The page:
The Art of Soccer Parenting – Supporting Your Child’s Journey

father and son relaxing after soccer practice

Supporting Your Child's Soccer Journey


More than 2.1 million children from age 6 to 12 played youth soccer in the U.S. as of 2021, which was a 19.5% increase from 2020. These numbers make it increasingly important for soccer parents to support their kids — and their teammates, opponents, and coaching staff — before, during, and after their matches. Knowledgeable, supportive parenting in the youth soccer community can lead to lasting benefits during players' childhood years and long after that.

Kids are naturally competitive. Even in U6 games where scores aren’t tracked, young players still keep track of their goals. It's crucial for their emotional development to take their cues from the adults in their soccer lives, especially as parents comprise most youth soccer coaches.

Vince Ganzberg, former director of education for Indiana Youth Soccer, notes that around 75% of children quit playing organized sports before they turn 14. The primary reasons kids play are skill-building, community development, fitness, and — most of all — fun. Ganzberg emphasizes that "winning" is not one of the main reasons. He adds that the reasons kids lose interest in playing are adult-controlled, namely not enough playing time, over-emphasis on winning, lack of fun, parent and coach behaviors, lack of social support, and dissatisfaction with their on-field performance.

With these trends in mind, how can soccer moms and dads play a positive role and support their kids' soccer participation? They can become knowledgeable about the game, remember that soccer is supposed to be fun, and focus on the kids, rather than their own interests.

Soccer Parenting — How to Support Your Child in Youth Soccer

Since 1994, when the FIFA World Cup was held in the U.S., soccer has exploded in popularity. A 2018 study conducted by the sports and fitness industry found that 4.4 million children from age 6 to 12 and 2.45 million children from age 13 to 17 played outdoor soccer. Notably, many kids who watched that 1994 World Cup game and played the beautiful game are now parents of their own young players. It can be tempting for these knowledgeable parents to want to pass their experiences on to their kids by coaching from the sidelines. As they remember from their playing days, supportive parenting during soccer season is a lot more fun than sideline criticism.

Karl Dewazien, the Emeritus Director of Coaching for the California Youth Soccer Association, has dedicated his career to improving youth soccer education. His educational philosophy places the primary focus on young players: "The outcome of our children is infinitely more important than the outcome of any game they will ever play."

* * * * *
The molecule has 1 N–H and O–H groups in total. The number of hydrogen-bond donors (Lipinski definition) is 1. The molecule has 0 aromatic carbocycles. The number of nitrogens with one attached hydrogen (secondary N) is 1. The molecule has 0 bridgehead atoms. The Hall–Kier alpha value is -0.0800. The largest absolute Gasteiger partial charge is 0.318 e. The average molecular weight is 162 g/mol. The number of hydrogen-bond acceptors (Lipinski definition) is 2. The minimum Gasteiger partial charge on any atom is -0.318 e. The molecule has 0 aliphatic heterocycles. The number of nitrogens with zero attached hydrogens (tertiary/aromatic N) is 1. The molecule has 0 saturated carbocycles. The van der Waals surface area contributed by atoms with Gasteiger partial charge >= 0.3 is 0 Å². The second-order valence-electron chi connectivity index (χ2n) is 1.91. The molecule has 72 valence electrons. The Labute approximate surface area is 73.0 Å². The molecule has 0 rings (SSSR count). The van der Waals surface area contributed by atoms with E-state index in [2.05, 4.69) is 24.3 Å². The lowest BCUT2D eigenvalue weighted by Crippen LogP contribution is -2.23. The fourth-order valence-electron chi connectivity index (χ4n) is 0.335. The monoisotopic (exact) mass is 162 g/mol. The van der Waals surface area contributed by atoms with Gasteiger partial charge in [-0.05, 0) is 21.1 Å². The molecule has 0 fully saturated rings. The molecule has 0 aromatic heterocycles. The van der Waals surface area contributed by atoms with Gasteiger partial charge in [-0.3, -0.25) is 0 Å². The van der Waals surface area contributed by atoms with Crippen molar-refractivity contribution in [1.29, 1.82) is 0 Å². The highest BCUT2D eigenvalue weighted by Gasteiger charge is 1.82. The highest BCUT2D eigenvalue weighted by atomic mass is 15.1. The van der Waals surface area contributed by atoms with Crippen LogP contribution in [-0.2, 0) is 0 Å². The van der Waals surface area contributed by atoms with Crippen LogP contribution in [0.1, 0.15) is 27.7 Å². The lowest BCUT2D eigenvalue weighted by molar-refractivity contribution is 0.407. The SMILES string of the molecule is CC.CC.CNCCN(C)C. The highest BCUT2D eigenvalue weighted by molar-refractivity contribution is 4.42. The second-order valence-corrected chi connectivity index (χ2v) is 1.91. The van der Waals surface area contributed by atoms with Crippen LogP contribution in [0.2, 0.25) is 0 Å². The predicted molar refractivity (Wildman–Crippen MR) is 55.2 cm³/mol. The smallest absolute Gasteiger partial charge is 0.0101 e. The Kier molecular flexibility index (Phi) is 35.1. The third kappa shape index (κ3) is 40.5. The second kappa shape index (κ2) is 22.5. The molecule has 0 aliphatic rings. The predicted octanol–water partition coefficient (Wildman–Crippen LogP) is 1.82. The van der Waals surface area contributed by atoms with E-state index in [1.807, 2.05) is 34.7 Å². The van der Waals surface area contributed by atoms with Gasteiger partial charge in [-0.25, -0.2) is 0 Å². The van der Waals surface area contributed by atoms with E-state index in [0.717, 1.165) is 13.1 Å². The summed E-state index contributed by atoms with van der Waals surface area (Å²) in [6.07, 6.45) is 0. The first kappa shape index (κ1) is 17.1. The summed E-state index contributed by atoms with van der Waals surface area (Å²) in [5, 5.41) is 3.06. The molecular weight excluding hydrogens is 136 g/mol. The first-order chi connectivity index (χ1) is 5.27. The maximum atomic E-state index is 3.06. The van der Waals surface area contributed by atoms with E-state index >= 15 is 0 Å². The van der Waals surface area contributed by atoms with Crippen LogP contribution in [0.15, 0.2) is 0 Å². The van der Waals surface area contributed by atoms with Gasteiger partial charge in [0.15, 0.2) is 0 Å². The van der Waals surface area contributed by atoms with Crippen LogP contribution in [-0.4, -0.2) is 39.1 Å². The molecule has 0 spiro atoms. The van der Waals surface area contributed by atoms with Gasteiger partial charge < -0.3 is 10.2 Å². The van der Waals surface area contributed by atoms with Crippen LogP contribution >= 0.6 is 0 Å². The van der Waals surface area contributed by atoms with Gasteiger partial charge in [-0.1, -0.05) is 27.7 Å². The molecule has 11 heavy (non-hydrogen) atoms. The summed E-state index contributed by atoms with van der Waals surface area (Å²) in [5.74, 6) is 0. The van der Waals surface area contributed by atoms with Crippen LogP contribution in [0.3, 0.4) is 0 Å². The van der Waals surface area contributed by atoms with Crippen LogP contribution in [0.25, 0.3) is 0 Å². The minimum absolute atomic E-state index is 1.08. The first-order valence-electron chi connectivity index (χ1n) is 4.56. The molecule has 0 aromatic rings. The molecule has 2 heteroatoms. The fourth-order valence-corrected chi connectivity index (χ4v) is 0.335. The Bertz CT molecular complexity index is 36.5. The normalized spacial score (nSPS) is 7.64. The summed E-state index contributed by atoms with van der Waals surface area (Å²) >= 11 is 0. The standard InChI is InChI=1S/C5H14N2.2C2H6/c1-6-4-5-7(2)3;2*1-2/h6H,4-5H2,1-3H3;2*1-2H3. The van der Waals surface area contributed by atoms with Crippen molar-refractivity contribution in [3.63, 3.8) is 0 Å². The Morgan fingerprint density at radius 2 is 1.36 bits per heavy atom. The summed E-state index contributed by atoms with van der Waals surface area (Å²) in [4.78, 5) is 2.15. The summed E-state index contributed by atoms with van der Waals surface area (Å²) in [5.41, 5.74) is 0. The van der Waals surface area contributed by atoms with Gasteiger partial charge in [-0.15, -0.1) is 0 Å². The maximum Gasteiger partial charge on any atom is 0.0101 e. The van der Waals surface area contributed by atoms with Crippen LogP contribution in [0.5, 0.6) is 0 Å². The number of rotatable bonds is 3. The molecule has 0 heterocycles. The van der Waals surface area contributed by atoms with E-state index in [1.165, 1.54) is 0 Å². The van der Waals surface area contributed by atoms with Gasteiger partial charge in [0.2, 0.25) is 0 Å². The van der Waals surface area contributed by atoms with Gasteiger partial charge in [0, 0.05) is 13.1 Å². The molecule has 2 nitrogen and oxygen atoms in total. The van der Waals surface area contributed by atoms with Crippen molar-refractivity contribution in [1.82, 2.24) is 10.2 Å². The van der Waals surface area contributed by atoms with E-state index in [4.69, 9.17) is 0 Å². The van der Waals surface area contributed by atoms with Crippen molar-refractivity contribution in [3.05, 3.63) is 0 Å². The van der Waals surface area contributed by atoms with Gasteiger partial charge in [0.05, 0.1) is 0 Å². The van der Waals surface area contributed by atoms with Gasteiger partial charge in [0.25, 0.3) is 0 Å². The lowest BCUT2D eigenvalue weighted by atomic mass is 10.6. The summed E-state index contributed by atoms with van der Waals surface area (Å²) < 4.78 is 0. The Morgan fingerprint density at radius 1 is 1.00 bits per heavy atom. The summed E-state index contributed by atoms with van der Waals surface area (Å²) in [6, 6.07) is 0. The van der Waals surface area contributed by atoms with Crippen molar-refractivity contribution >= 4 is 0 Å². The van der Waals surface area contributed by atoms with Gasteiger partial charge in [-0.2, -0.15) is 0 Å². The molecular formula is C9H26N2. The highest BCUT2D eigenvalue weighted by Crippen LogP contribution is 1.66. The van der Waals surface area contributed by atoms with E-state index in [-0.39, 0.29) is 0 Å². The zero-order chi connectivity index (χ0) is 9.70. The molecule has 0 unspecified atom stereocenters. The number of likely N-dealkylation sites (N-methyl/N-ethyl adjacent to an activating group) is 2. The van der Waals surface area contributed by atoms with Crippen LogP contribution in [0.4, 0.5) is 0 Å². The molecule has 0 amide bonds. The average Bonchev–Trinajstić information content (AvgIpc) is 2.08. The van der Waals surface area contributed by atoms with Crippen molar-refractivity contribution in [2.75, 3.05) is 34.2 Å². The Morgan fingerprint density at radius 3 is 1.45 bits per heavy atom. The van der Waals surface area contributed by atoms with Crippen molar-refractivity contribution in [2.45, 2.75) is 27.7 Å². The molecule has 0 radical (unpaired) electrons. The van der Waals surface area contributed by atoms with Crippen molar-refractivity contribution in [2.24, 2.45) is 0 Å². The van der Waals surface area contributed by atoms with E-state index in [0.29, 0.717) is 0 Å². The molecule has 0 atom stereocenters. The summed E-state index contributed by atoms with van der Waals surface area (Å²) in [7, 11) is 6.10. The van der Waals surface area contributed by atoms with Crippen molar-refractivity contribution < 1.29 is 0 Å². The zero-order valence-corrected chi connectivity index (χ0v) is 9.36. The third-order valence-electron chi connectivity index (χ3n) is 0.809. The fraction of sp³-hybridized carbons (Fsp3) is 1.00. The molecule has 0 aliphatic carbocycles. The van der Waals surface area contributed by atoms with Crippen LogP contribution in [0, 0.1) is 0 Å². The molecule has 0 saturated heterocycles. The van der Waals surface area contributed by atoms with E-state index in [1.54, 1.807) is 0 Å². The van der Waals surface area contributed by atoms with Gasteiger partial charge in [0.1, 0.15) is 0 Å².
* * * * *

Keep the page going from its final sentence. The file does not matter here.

In his "Letter to Parents," Dewazien puts parents' roles and children's needs into clear perspective:

"Mom and Dad, you are your child's first and most influential teacher/coach. The stimulation and support you provide can instill a desire to play soccer. If your child plays only to gain your approval, their interest in playing may decline, and playing for its own sake is sacrificed. Make this learning experience together as much FUN as possible so that your child becomes self-motivated and improves on his/her own."

Encourage, Don't Push

From a kid's perspective, the most important thing a parent can do is to be at their games. During the games, be present rather than spending time on your phone. Kids notice whether their families are watching them. Be a good sport — young players emulate their parents' behaviors, words, and attitudes.

Parents can help their kids by encouraging their achievements, no matter how small they seem. It's important for parents to encourage other kids, especially if their own parents aren't there or aren't supportive. Parents can also help their kids encourage their teammates before, during, and after their matches.

Even if a young player aspires to higher levels of play, parents need to remember that the primary reason kids play is to have fun. By being overly critical, kids' most important role models — their parents— can drain the fun and motivation to play right out of the game.

In our next part to this series... we'll discuss how to encourage and support your children for their continued journey as an up-and-coming soccer star!

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